An excellent retort. I would respond, though--for the sake of playing devil's advocate--is it truly out of desire for a better reality or a more "authentic" reality that one may wish to remain in this world or is it a fear of a reality that may far exceed our current state of being? That is to say a fear of something completely alien that, despite being superior in every way, scares us simply because it in inherently different? (For the record, I love to debate just for the sake of debate. XD)

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I wouldn't take the chair and I'd have to agree with Tom's first statement as my reasoning as well. That said, I can see how people may opt for the chair. It's basically like committing suicide. The world is too harsh, and reality sucks so I'll withdraw from it. I think everyone's answer will all depend on how they view life and the meaning of life. As for your points @Masael, here's what I think.... 1. Yes, I agree. I'd definitely say that your mind can adjust to the world created by the chair and take it as reality. I'm not sure how it'll stop the pain of you knowing you bailed out on your friends, family, people who depend on you, etc. though... Does it do a reformat as soon as you're hooked on? 2. On the contrary, I think there needs to be both positive and negative experience in human life. To me, the most important thing in life is to be able to make a contribution to society or to make a difference in someone else's life - to turn negative experiences into a positive ones. For myself and for others. I think by putting myself in a 100% peachy world, there'd be no motivation to do anything, hence my life would be meaningless. Yeah, I'd be happy, but I can't help but think there'd be something missing. Of course, I'm making this point through my life experiences. Someone from say Somalia who's experienced mostly negative experiences in life will probably have a whole different perspective. 3. Yeah, I think people are justified in choosing whatever path they take, but like suicide, the machine isn't going to let you choose to go back. For me, that seems selfish. Also, I know it's a hypothetical, but what happens when your physical body dies? o.O Time to get off work! :biggrin:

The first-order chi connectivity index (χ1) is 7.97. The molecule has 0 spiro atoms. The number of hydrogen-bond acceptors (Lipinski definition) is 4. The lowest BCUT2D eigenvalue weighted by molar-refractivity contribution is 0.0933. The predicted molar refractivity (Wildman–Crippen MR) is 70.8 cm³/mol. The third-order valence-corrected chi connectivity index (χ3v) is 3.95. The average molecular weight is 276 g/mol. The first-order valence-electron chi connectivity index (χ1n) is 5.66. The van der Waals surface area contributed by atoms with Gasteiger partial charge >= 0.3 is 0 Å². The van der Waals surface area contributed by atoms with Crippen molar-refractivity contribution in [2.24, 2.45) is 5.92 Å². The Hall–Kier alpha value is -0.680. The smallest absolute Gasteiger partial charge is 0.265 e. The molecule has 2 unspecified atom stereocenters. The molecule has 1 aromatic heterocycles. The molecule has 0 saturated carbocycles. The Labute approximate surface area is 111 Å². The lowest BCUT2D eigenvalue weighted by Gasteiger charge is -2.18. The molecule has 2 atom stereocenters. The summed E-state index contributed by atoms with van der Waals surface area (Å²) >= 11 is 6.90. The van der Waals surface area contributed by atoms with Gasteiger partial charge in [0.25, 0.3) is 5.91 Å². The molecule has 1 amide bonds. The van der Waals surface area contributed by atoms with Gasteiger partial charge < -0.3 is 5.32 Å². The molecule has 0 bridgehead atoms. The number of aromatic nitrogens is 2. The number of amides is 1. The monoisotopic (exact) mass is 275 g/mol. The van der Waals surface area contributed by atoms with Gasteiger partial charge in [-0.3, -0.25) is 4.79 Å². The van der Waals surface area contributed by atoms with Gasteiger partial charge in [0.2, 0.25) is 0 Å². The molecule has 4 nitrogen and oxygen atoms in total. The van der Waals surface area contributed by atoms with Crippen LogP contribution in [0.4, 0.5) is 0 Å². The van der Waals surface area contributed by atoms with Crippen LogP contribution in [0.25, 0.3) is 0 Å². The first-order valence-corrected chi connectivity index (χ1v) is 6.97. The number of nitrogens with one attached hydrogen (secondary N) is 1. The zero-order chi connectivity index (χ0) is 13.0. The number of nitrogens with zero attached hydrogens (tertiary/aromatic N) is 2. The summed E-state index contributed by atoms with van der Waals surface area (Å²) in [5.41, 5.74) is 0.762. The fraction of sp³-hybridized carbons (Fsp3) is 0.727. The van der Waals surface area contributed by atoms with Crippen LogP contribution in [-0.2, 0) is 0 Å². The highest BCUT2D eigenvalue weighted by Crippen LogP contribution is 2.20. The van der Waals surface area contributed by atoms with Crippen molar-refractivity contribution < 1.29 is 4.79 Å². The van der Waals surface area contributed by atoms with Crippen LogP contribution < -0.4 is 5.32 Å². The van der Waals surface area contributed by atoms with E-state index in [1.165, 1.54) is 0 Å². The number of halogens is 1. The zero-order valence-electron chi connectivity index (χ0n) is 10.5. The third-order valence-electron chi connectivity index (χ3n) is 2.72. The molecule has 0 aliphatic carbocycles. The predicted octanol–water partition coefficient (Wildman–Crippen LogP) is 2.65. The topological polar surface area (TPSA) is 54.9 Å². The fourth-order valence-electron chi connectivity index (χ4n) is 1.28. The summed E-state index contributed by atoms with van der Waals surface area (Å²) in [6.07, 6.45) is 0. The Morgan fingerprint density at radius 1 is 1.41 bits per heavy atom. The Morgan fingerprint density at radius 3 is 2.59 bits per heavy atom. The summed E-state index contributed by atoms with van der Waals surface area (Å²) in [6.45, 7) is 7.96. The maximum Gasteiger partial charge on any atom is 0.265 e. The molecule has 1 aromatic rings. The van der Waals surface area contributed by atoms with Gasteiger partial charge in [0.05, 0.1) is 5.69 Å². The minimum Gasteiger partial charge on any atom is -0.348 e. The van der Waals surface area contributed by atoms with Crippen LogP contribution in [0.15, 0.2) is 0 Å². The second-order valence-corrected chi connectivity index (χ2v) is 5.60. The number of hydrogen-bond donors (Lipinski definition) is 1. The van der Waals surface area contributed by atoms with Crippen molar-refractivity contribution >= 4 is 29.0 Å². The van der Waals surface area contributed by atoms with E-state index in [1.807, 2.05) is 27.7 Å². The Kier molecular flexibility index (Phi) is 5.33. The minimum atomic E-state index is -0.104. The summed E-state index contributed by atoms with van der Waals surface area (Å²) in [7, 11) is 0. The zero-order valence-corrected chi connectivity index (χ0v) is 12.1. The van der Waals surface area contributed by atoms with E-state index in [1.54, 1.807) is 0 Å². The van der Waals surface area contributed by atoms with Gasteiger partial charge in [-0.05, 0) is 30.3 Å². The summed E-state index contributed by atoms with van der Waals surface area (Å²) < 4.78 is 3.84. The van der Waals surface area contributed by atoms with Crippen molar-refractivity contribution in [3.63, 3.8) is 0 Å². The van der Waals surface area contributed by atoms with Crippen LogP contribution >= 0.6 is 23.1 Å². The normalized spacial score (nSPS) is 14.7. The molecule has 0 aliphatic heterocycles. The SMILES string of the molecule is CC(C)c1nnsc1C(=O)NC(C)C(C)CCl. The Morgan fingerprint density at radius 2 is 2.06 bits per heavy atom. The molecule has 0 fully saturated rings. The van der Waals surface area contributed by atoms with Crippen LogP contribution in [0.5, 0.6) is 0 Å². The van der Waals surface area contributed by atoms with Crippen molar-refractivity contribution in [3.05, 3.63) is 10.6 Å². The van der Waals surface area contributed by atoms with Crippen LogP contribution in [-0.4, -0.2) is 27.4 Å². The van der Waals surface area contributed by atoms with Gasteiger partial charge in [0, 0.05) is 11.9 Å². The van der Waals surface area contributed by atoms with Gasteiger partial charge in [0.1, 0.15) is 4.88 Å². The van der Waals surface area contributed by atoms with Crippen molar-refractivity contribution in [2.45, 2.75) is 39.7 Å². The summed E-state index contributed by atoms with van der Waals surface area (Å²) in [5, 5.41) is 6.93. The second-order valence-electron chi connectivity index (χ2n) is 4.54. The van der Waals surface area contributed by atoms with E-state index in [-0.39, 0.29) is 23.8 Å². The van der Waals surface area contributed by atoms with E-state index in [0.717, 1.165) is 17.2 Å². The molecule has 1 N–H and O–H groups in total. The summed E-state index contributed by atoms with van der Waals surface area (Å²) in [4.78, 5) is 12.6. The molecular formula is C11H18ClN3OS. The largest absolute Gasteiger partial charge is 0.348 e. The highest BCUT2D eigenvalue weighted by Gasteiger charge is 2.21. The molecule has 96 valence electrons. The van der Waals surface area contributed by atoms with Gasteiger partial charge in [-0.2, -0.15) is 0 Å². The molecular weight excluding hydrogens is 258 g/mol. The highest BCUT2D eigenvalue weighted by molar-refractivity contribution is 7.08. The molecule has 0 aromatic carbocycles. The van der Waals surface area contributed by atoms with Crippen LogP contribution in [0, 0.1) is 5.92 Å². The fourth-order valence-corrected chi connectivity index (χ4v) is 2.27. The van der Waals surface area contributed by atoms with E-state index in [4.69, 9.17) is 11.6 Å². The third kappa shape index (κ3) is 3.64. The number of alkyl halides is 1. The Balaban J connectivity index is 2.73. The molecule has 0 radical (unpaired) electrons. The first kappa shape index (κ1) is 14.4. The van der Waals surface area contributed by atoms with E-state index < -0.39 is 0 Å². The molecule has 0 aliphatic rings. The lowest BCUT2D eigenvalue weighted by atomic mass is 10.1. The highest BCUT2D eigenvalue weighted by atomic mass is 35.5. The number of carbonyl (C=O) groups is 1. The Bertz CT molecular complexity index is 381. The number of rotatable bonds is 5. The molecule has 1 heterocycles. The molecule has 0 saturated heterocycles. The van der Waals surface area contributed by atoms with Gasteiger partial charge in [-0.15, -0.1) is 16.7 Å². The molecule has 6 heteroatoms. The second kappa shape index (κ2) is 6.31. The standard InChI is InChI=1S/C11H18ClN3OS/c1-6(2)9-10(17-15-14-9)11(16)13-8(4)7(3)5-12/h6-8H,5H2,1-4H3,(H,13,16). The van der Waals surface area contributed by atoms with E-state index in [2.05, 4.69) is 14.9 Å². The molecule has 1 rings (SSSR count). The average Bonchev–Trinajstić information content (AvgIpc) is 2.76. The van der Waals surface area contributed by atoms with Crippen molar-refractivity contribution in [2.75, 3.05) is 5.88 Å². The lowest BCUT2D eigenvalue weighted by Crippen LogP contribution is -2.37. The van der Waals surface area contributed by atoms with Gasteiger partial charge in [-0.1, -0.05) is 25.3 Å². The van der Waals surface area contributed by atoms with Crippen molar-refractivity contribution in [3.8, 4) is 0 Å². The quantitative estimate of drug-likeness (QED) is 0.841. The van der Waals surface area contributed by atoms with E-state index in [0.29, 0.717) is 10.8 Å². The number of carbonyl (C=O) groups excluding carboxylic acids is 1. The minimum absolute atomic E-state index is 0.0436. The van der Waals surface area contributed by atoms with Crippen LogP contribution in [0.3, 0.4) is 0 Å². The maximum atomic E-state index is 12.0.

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It is, essentially, like suicide. I hadn't quite thought of it that way before, to be honest, haha. Good point, though, in relating that everybody's answer will change on how they view life. In response to your points: 1) It's not necessarily a reformat but more of a conditioning. Imagine constantly having a good feeling all the time and even when you try to think of a negative thing, it can't take away from the positive you're feeling. I would imagine it more like that rather than completely erasing memories. Since it's a hypothetical, it just has to be accepted as such but I have a hard time rationalizing it myself. XD 2) The contribution argument is one of the strongest ones I would make against myself taking the chair as well. If I get fulfillment from contributing to society and helping those around me, it's hard to accept abandoning it all for my own selfish wanton desires. And while I talk big and say I'd take it, I think it all depends on what day they catch me on. Hahaha. 3) It is, without a doubt, a selfish action. The egoist would argue that all actions are inherently selfish as furthered by my own unintentionally chosen words, "If I get fulfillment...". Of course, that's an argument I won't side with because I'm still an optimist and believe in the altruistic nature of people, hahaha. And regarding the last point...I would imagine you'd just shut down and not realize it. That would add a new element to the question, though: take the chair and experience complete bliss until the moment you die where it unplugs you and you feel your death. X_X Can we say new horror game? Haha.